George Armstrong Custer
Born: December 5, 1839, New Rumley, Ohio
Died: June 25, 1876, Little Bighorn, Montana
George Armstrong Custer was born in New Rumley, Ohio December 5, 1839. He was appointed to West Point in 1857 and graduated last in his class in 1861. During the Civil War his bravery and flamboyant style attracted the attention of his superiors and earned him rapid promotions. By war’s end he was a brevet major general. “Brevet” was a temporary, wartime promotion. Once the war ended, all those who earned a brevet rank reverted to their actual rank. In Custer’s case, he reverted to captain.
When the Seventh Cavalry was formed at Fort Riley in 1866, Custer was appointed the lieutenant colonel of the regiment. He did not have to wait long to get experience with the Plains Indians. His regiment accompanied General Winfield Scott Hancock’s “peace commission” to southern Kansas in the spring of 1867. Rather than creating peace with the Indians, however, Hancock’s mishandling of the talks resulted in “Hancock’s War.” The Seventh Cavalry spent the next three years at Forts Hays, Dodge, Larned, and others in pursuit of Indians throughout Kansas, Nebraska, and Oklahoma. Custer was court-martialed in the summer of 1867 for force-marching his troops from Fort Wallace to Hays without orders. This and other charges led to his being relieved from duty for one year. But before his year was up, he was called back by General Philip Sheridan to lead his regiment in a winter campaign against the Cheyennes. This would become his first major engagement against the Indians when he attacked Black Kettle’s village along the Washita River in what is now Oklahoma. While it was a victory for Custer and his Seventh Cavalry, some considered it a massacre and many of his officers grew to distrust his judgment.
Custer was a brilliant strategist and had experience leading large groups of men into battle but did not know how to deal with the individual soldier and see to his daily needs. As a result, his treatment of the enlisted men under his command was often unnecessarily harsh. This resulted in many of his men deserting.
In 1870 the Seventh Cavalry was transferred to Kentucky where they performed reconstruction duty, primarily suppressing Ku Klux Klan activities. In 1873 they were again transferred, this time to Dakota Territory. Here he led an expedition to the Black Hills where gold was discovered. This unleashed a barrage of miners swarming over country that had been set aside for the exclusive use of the Sioux Nation. This led to all-out war between the Indians and whites. In 1876, the Seventh Cavalry was part of a campaign sent to “round up” the Indians and confine them to reservations. The Seventh Cavalry met a vastly superior force of Indians along the Little Bighorn River in Montana on June 25, 1876. Of the nearly 600 Seventh Cavalry soldiers involved in the battle, 268, including Custer, were killed.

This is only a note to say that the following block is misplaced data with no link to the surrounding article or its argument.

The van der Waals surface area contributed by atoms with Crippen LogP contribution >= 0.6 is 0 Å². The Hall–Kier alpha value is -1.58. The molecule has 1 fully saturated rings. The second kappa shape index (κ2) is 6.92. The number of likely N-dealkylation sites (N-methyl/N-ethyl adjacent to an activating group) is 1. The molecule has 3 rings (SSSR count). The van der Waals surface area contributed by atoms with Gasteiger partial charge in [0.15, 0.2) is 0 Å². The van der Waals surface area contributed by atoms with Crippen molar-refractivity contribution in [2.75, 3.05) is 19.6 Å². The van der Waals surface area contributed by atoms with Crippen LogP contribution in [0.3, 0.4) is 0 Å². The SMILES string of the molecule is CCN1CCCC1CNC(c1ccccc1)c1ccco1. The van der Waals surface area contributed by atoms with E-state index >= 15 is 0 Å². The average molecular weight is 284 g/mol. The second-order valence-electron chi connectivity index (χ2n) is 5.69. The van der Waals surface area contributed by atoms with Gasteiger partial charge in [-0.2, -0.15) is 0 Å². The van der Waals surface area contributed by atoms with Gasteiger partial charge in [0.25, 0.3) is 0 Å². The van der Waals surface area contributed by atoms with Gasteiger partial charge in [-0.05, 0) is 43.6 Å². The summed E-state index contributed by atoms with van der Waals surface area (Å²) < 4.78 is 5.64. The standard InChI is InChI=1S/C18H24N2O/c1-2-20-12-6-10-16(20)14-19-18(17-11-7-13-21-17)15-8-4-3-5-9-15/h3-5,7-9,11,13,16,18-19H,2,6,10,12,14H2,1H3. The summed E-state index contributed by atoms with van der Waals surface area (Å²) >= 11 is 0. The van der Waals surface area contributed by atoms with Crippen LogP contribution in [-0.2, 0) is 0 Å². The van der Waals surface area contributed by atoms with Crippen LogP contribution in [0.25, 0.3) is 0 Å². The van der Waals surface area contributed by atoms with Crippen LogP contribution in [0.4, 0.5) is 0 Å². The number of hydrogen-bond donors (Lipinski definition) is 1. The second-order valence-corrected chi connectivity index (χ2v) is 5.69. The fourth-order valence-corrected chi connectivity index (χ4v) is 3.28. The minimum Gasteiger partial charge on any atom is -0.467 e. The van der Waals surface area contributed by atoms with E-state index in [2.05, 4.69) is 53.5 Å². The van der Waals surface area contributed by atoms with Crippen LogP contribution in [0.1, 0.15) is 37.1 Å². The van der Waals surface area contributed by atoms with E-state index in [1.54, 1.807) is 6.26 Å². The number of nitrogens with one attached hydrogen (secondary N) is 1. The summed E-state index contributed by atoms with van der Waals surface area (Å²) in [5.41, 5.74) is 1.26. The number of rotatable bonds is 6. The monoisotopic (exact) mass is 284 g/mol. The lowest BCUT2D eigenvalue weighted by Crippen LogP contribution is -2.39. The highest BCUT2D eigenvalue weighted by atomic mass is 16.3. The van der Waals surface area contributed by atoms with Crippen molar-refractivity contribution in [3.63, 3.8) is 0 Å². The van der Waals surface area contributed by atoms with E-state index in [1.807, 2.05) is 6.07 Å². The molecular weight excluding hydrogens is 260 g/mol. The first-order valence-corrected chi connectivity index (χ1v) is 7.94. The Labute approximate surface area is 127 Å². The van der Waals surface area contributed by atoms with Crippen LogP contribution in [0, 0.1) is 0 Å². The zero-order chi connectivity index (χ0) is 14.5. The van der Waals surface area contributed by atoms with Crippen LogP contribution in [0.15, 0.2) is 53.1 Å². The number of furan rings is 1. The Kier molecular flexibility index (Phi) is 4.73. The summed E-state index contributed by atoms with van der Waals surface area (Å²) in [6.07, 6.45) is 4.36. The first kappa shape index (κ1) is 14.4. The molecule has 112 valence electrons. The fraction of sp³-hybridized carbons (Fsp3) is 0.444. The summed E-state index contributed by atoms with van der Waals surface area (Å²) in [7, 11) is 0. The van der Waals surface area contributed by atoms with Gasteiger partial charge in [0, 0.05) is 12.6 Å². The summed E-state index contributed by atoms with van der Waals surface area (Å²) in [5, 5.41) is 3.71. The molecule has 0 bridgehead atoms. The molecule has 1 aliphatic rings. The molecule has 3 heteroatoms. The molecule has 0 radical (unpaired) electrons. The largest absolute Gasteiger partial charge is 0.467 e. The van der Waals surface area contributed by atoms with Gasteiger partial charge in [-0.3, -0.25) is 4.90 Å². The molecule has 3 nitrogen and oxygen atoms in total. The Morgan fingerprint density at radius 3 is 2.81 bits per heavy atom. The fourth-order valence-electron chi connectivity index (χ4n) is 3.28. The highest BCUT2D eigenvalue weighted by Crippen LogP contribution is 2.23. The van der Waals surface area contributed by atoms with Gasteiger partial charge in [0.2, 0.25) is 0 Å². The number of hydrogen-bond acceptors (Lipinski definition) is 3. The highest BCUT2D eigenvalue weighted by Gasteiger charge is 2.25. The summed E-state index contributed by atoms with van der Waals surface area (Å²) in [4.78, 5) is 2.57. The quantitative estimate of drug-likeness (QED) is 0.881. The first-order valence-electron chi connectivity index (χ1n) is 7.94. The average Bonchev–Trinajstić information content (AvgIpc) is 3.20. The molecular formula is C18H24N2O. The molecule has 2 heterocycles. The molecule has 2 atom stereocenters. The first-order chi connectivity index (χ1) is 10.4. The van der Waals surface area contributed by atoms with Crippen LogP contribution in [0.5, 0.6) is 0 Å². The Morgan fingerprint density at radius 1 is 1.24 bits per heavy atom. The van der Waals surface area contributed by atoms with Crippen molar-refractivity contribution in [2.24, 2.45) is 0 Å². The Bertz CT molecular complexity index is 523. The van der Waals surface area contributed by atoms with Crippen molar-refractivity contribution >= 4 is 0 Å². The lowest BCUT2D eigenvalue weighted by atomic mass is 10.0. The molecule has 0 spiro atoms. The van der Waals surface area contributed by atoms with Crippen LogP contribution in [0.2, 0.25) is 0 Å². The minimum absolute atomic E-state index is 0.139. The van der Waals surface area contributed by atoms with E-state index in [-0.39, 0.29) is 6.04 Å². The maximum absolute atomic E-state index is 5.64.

George Custer has had more written about him than any other soldier of the Indian Wars and he is often epitomized as all that was wrong with the clash of cultures that was the Indian Wars. It may be more accurate to say that Custer and most other officers of the period sympathized with the Indians' plight and felt Indian agents, who were a generally corrupt lot who robbed and cheated the Indians, were to blame for many of the problems. He said, “If I were an Indian I often think that I would greatly prefer to cast my lot among those of my people who adhered to the free open plains, rather than submit to the confined limits of a reservation.” But he also saw them as “savage in every sense of the word.” He did not advocate extermination, as some have said, but felt Indians would eventually have to give way to the advancing white civilization. Overall, George Custer was a complex man who was given a difficult job to do in an equally complex and difficult period of American history.
Entry: Custer, George Armstrong
Author: Kansas Historical Society
Author information: The Kansas Historical Society is a state agency charged with actively safeguarding and sharing the state's history.
Date Created: November 2011
Date Modified: March 2013
The author of this article is solely responsible for its content.